Separation of lysosomes and autophagosomes by means of glycyl-phenylalanine-naphthylamide, a lysosome-disrupting cathepsin-C substrate

Eur J Biochem. 1994 Apr 1;221(1):595-602. doi: 10.1111/j.1432-1033.1994.tb18771.x.


In density-gradient analyses of autophagic vacuoles from isolated rat hepatocytes, autophagosomes could be recognized by the presence of an autophagically sequestered cytosolic enzyme, lactate dehydrogenase (LDH). Lysosomes were identified by marker enzymes such as acid phosphatase, or by degradation products from 125I-tyramine-cellobiose-asialoorosomucoid (125I-TC-AOM) loaded into the lysosomes by an intravenous injection in vivo 18 h prior to cell isolation. Autophagosomes and lysosomes showed similar, largely overlapping, density distributions both in hypertonic sucrose gradients and in isotonic Nycodenz gradients. As a step towards the purification of autophagosomes, we investigated the possibility of using lysosomal enzyme substrates to achieve selective destruction of lysosomes by swelling. Hepatocytes were first incubated for 2 h at 37 degrees C with vinblastine (50 microM) to obtain an accumulation of autophagosomes (to 3-5-times above the control level). The cells were then electrodisrupted and the disruptates incubated with a variety of substrates for lysosomal enzymes. Among these, glycyl-phenylalanine-2-naphthylamide (GPN), a cathepsin-C substrate, and methionine-O-methylester (MetOMe), an esterase substrate, turned out to induce extensive rupture of lysosomes, as measured by a strongly reduced sedimentability of acid phosphatase and a nearly complete loss of 125I-TC-AOM sedimentability in substrate-treated preparations from control or vinblastine-treated cells. The lysosomes of cells treated with leupeptin or asparagine were largely resistant to the action of GPN, probably as a result of interference with cathepsin-C activity or lysosomal function in general. Autophagosomes were partially destroyed by MetOMe, as indicated by a reduction in sedimentable LDH, but GPN had no effect on either autophagosomes or mitochondria. The ability of GPN to selectively destroy lysosomes without affecting the autophagosomes of vinblastine-treated cells should make GPN treatment a useful aid in the purification of rat liver autophagosomes.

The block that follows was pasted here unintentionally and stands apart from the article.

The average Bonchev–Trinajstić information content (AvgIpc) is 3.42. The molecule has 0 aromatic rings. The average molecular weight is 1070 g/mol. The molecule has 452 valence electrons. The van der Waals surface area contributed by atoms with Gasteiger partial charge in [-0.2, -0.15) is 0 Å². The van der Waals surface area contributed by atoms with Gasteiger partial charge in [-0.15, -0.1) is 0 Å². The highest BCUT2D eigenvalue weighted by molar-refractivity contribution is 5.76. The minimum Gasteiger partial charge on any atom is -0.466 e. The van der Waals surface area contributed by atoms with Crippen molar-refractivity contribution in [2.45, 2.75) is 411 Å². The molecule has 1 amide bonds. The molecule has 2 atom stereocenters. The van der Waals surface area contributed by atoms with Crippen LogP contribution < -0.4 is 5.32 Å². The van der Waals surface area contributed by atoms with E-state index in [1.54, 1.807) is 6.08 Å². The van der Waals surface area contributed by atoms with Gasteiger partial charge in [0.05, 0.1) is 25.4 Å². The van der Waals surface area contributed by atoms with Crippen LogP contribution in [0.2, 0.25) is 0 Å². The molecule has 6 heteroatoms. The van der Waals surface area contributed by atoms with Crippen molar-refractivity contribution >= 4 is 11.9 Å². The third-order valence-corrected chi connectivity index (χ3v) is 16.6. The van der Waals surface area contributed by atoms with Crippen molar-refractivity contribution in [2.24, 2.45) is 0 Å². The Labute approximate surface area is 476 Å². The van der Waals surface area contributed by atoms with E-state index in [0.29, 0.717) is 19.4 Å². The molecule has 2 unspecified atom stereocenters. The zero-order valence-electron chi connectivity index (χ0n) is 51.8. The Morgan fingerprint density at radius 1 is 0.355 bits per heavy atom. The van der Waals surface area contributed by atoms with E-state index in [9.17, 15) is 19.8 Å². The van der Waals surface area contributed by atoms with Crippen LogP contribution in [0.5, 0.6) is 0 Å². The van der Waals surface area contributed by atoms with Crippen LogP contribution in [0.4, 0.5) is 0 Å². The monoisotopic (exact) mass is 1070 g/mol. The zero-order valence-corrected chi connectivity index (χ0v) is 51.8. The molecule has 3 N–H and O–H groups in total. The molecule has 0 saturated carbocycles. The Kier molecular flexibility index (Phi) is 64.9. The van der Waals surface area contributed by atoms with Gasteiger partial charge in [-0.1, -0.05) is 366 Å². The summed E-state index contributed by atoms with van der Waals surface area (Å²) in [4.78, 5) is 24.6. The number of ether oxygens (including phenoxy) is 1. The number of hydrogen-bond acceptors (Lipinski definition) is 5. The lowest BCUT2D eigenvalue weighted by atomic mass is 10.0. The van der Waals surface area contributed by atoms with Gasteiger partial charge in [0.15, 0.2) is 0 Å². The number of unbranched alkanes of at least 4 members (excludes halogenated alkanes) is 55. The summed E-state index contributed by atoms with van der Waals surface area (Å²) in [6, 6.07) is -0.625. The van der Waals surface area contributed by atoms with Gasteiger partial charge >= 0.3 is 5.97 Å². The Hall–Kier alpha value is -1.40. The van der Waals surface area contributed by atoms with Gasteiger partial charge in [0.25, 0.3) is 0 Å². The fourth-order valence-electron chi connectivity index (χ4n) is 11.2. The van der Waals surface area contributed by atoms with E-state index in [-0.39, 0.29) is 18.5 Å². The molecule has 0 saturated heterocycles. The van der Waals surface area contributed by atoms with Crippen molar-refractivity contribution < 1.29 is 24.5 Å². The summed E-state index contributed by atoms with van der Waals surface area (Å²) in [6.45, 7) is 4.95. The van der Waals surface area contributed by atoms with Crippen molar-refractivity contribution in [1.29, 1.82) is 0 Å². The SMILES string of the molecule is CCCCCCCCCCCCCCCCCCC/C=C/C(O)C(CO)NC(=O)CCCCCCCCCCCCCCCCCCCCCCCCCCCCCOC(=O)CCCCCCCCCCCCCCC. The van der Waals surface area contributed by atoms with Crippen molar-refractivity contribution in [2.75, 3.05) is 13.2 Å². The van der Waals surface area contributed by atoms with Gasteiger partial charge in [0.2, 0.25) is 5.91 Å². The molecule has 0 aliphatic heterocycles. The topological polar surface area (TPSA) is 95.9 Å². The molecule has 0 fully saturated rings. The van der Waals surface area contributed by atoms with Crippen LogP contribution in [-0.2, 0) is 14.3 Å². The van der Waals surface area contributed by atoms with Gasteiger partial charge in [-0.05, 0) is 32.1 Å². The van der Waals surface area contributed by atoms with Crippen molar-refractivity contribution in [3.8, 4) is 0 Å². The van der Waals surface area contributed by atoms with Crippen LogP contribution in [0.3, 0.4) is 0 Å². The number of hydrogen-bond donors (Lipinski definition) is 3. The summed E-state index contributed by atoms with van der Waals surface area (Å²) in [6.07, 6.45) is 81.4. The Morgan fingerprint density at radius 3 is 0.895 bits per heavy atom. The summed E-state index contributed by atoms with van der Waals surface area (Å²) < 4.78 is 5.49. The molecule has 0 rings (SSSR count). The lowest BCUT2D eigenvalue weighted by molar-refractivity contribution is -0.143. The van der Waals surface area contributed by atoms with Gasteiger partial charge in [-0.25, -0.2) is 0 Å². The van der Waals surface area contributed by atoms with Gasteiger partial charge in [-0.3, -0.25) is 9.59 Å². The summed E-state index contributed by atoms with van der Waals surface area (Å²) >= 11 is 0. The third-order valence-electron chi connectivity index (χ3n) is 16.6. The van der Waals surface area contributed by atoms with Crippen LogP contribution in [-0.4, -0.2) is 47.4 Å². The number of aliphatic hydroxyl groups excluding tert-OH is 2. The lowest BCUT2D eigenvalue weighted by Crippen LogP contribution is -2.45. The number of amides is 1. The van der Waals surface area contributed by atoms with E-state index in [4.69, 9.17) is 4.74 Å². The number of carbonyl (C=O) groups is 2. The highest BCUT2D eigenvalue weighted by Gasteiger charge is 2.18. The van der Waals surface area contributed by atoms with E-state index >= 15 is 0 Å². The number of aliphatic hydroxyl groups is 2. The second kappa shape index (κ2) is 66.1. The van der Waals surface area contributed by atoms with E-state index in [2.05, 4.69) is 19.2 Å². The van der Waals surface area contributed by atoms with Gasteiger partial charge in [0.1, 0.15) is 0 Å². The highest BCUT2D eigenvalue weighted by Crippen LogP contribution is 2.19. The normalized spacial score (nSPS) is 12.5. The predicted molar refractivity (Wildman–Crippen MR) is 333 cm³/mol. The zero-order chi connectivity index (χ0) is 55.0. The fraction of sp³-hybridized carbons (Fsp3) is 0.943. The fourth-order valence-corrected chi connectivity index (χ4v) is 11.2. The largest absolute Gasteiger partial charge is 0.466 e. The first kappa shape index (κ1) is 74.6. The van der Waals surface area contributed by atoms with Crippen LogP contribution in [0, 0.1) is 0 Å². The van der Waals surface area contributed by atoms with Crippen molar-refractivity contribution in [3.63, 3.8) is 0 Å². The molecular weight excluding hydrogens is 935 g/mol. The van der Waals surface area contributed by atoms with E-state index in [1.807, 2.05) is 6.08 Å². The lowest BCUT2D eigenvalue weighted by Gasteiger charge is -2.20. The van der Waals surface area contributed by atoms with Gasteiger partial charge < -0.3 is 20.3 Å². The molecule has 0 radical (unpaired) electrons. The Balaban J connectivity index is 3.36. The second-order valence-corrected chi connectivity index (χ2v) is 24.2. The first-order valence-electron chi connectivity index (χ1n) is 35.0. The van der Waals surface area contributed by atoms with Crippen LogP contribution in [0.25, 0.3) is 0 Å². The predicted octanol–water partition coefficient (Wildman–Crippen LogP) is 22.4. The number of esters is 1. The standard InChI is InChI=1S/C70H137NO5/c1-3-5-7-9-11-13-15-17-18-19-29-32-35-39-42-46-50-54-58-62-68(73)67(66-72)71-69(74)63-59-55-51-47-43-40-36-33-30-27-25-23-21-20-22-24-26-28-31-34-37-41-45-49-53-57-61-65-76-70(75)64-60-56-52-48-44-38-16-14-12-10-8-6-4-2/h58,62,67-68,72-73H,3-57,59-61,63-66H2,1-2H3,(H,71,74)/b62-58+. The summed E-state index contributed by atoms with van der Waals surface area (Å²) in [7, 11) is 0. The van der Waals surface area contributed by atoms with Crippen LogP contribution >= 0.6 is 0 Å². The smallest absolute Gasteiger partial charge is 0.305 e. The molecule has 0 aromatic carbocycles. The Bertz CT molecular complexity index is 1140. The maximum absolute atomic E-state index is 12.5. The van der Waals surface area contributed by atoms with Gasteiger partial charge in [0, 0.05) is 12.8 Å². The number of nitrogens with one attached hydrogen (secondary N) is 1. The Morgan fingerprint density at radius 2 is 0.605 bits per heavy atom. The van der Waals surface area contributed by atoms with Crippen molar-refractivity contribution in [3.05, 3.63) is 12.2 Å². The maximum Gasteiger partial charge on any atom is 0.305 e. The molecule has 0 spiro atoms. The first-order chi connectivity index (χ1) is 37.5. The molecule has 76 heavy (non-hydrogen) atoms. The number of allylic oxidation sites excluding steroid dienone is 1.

Publication types

  • Research Support, Non-U.S. Gov't

MeSH terms

  • Animals
  • Autophagy
  • Cathepsin C
  • Cell Fractionation*
  • Centrifugation
  • Centrifugation, Density Gradient
  • Dipeptides / pharmacology*
  • Dipeptidyl-Peptidases and Tripeptidyl-Peptidases / metabolism*
  • L-Lactate Dehydrogenase / metabolism
  • Leupeptins / pharmacology
  • Liver / drug effects
  • Liver / metabolism
  • Liver / ultrastructure*
  • Lysosomes / drug effects
  • Lysosomes / ultrastructure*
  • Male
  • Methionine / analogs & derivatives
  • Methionine / pharmacology
  • Phagosomes / drug effects
  • Phagosomes / ultrastructure*
  • Rats
  • Rats, Wistar
  • Vinblastine / pharmacology


  • Dipeptides
  • Leupeptins
  • glycylphenylalanine 2-naphthylamide
  • Vinblastine
  • Methionine
  • methionine methyl ester
  • L-Lactate Dehydrogenase
  • Dipeptidyl-Peptidases and Tripeptidyl-Peptidases
  • Cathepsin C
  • leupeptin